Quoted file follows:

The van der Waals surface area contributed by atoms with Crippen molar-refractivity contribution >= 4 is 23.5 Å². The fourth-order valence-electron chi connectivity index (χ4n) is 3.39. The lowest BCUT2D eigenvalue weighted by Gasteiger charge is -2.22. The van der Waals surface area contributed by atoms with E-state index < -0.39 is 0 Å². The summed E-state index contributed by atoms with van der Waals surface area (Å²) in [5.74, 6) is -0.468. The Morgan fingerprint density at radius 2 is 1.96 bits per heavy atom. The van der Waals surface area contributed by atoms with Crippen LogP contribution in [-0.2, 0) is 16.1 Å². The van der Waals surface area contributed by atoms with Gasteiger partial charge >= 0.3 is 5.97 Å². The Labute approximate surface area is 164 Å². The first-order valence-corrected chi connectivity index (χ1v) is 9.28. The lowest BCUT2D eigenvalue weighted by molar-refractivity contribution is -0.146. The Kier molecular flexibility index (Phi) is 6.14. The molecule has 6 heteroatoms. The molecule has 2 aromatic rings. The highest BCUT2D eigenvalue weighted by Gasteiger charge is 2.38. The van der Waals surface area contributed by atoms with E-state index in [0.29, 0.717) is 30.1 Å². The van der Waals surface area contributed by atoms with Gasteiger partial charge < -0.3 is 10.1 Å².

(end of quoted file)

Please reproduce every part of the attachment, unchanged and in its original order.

The van der Waals surface area contributed by atoms with Crippen molar-refractivity contribution >= 4 is 23.5 Å². The fourth-order valence-electron chi connectivity index (χ4n) is 3.39. The lowest BCUT2D eigenvalue weighted by Gasteiger charge is -2.22. The van der Waals surface area contributed by atoms with E-state index < -0.39 is 0 Å². The summed E-state index contributed by atoms with van der Waals surface area (Å²) in [5.74, 6) is -0.468. The Morgan fingerprint density at radius 2 is 1.96 bits per heavy atom. The van der Waals surface area contributed by atoms with Crippen LogP contribution in [-0.2, 0) is 16.1 Å². The van der Waals surface area contributed by atoms with Gasteiger partial charge >= 0.3 is 5.97 Å². The Labute approximate surface area is 164 Å². The first-order valence-corrected chi connectivity index (χ1v) is 9.28. The lowest BCUT2D eigenvalue weighted by molar-refractivity contribution is -0.146. The Kier molecular flexibility index (Phi) is 6.14. The molecule has 6 heteroatoms. The molecule has 2 aromatic rings. The highest BCUT2D eigenvalue weighted by Gasteiger charge is 2.38. The van der Waals surface area contributed by atoms with E-state index in [0.29, 0.717) is 30.1 Å². The van der Waals surface area contributed by atoms with Gasteiger partial charge < -0.3 is 10.1 Å².